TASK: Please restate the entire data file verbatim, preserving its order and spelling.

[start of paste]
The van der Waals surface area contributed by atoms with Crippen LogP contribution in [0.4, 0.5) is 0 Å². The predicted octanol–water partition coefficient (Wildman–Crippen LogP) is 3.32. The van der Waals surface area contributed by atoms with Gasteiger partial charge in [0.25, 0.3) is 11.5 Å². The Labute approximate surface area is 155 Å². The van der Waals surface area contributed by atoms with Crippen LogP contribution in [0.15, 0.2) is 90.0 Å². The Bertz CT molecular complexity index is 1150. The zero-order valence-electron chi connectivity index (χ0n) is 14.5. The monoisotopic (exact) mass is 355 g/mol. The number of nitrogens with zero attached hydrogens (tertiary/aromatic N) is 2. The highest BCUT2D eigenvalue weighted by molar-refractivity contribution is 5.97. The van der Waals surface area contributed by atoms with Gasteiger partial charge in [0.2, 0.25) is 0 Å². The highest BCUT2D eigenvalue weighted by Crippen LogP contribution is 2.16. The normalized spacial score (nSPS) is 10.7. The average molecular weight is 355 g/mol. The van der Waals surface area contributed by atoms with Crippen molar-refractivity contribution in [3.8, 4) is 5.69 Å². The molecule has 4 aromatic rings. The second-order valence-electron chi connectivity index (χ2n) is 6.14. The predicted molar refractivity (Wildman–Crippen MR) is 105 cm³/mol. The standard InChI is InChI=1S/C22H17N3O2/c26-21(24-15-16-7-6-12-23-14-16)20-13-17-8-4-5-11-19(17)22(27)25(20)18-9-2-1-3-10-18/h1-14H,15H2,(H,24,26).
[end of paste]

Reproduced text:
The van der Waals surface area contributed by atoms with Crippen LogP contribution in [0.4, 0.5) is 0 Å². The predicted octanol–water partition coefficient (Wildman–Crippen LogP) is 3.32. The van der Waals surface area contributed by atoms with Gasteiger partial charge in [0.25, 0.3) is 11.5 Å². The Labute approximate surface area is 155 Å². The van der Waals surface area contributed by atoms with Crippen LogP contribution in [0.15, 0.2) is 90.0 Å². The Bertz CT molecular complexity index is 1150. The zero-order valence-electron chi connectivity index (χ0n) is 14.5. The monoisotopic (exact) mass is 355 g/mol. The number of nitrogens with zero attached hydrogens (tertiary/aromatic N) is 2. The highest BCUT2D eigenvalue weighted by molar-refractivity contribution is 5.97. The van der Waals surface area contributed by atoms with Gasteiger partial charge in [0.2, 0.25) is 0 Å². The highest BCUT2D eigenvalue weighted by Crippen LogP contribution is 2.16. The normalized spacial score (nSPS) is 10.7. The average molecular weight is 355 g/mol. The van der Waals surface area contributed by atoms with Crippen molar-refractivity contribution in [3.8, 4) is 5.69 Å². The molecule has 4 aromatic rings. The second-order valence-electron chi connectivity index (χ2n) is 6.14. The predicted molar refractivity (Wildman–Crippen MR) is 105 cm³/mol. The standard InChI is InChI=1S/C22H17N3O2/c26-21(24-15-16-7-6-12-23-14-16)20-13-17-8-4-5-11-19(17)22(27)25(20)18-9-2-1-3-10-18/h1-14H,15H2,(H,24,26).